by Eric D. Snider
Released: August 5, 2005
Here is another feel-good movie that's awkwardly written and staged, all knees and elbows, figuratively speaking, but you feel guilty criticizing it because it's about a kid running a marathon to save his mom from dying of cancer. CANCER, for crying out loud! What am I supposed to do with that?
It's an indie film, too, made on a shoestring by Michael McGowan, who managed to get a couple of famous people (Campbell Scott and Jennifer Tilly) to be in it. It's a movie that wants to be better than it actually is, but at least it wants to be something. A lot of movies don't care what they are, as long as they make money.
It is 1953 and we are at St. Magnus Catholic High School in Hamilton, Ontario. Ralph Walker (Adam Butcher), 14, is a lanky adolescent whose weekly confessionals include many counts of impure thoughts and other venal sins. He's a clever kid, able to find solutions to most of the problems he finds himself in, probably smarter than many of his classmates but prone to goofing off instead of working.
His father died in the war, and his mother is in the hospital with cancer. Early in the film, she falls into a coma. Her primary nurse, Alice (Jennifer Tilly), tells Ralph, "It would take a miracle to wake her up."
Meanwhile, it is only through basic sympathy that the head of St. Magnus, the crusty Father Fitzpatrick (Gordon Pinsent), has not expelled the soon-to-be-orphaned Ralph. Nonetheless, he has no patience for the lad's shenanigans and orders him to practice with the cross-country team to burn off some of his excess energy. The coach, moody and doubting Father Hibbert (Campbell Scott), makes a joking reference to preparing for the Boston Marathon. Ralph asks if they're really going to go, and if there's a chance one of them could win. Father Hibbert says, "Winning the Boston Marathon would be a miracle."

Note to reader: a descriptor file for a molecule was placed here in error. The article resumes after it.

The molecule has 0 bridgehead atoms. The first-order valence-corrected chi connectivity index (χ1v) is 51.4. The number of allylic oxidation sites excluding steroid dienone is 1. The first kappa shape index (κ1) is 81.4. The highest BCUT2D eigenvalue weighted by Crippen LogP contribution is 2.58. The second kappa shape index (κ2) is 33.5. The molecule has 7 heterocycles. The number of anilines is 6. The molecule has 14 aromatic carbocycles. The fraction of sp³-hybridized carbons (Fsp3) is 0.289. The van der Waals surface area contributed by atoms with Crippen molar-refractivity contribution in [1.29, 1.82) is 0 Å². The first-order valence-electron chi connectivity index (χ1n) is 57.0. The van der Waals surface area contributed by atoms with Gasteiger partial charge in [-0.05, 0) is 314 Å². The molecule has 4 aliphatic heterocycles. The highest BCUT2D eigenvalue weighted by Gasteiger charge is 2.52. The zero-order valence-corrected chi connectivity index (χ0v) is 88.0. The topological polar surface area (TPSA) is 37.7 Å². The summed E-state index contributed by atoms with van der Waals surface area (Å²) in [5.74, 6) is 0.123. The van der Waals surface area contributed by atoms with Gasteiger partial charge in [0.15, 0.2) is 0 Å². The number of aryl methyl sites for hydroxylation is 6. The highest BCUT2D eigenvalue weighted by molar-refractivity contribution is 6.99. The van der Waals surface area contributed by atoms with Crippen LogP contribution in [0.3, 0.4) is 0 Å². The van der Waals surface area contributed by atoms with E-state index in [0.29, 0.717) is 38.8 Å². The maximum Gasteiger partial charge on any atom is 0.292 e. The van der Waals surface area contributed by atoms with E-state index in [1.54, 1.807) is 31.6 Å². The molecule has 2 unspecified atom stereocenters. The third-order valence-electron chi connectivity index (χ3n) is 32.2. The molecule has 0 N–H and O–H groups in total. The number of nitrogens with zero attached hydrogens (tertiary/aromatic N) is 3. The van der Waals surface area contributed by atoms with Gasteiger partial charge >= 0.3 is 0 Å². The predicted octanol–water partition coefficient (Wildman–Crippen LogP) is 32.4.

And there's your film: Ralph figures if he can win the Boston Marathon, it will be just the miracle prescribed by Nurse Alice to wake up his mom.
I think Ralph has fundamentally misunderstood what Alice said. "It would take a miracle to wake her up" just means, "If she woke up, it would be miracle." But Ralph takes it to mean, "If a miracle occurred, whatever its nature, that would be the catalyst needed to wake up your mother." Hence, if he can produce a miracle, it will do the trick. Semantics, maybe, but I know I wouldn't spend six months training for a marathon unless I was absolutely certain I had not misinterpreted my instructions, you know?
Father Hibbert thinks Ralph is nuts but agrees to train him for the marathon anyway; Father Fitzpatrick, villainous simply because the movie thinks it should have a villain, doesn't want either of them engaged in this foolishness. I bet I know someone due for a comeuppance....
The movie has now painted itself into a corner from which only the most expert filmmaking can rescue it. If Ralph wins the marathon, or even comes close -- I should think placing second or third would be a miracle, too -- and if his mother does indeed wake up, then it's a slap in the face to all the people who have prayed and had faith and whose loved ones have died anyway. If you suggest such a simple cause-and-effect with God's mercy -- I do Thing A and God gives me Thing B -- you're oversimplifying the way life works. But on the other hand, if his mom doesn't wake up, then the movie is depressing and perhaps even pointless.
McGowan is not the genius necessary to make this scenario play out cleanly, though I give him credit for making a valiant attempt. The climax makes the best use of Leonard Cohen's "Hallelujah" -- a much-overused song in recent years -- that I've ever heard in a film, matching the scene as if it had been written for it.
But much of the film feels hesitant, as if it's unsure how to proceed. Scenes play out perfunctorily, many of them without any particular power or energy to them. The story gets told, and with able performances by the leads; I just wonder how long I'll remember it.
Rated PG-13, some locker-room nudity, some sexuality, scattered profanity
1 hr., 38 min.
Copyright © Eric D. Snider.
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